Jesus came down with the twelve apostles and stood on a level place, with a great crowd of his disciples and a great multitude of people from all Judea, Jerusalem, and the coast of Tyre and Sidon. They had come to hear him and to be healed of their diseases; and those who were troubled with unclean spirits were cured. And all in the crowd were trying to touch him, for power came out from him and healed all of them.
Then he looked up at his disciples and said:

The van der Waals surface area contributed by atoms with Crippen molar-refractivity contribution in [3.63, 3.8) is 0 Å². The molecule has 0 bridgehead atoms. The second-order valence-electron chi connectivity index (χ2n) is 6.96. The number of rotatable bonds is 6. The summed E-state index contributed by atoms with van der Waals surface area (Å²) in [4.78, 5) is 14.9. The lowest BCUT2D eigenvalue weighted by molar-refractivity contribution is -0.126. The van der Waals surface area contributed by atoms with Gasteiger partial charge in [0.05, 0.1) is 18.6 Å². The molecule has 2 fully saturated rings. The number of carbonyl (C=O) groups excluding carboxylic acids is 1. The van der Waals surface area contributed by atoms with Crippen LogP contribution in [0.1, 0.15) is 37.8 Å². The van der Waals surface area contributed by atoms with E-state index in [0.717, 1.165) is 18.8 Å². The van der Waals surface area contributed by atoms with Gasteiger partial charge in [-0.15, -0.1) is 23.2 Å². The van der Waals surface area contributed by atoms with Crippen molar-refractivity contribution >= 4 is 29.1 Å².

“Blessed are you who are poor,
for yours is the kingdom of God.
“Blessed are you who are hungry now,
for you will be filled.
“Blessed are you who weep now,
for you will laugh.
“Blessed are you when people hate you, and when they exclude you, revile you, and defame you on account of the Son of Man. Rejoice in that day and leap for joy, for surely your reward is great in heaven; for that is what their ancestors did to the prophets.”
“But woe to you who are rich,
for you have received your consolation.
“Woe to you who are full now,
for you will be hungry.
“Woe to you who are laughing now,
for you will mourn and weep.
“Woe to you when all speak well of you, for that is what their ancestors did to the false prophets.”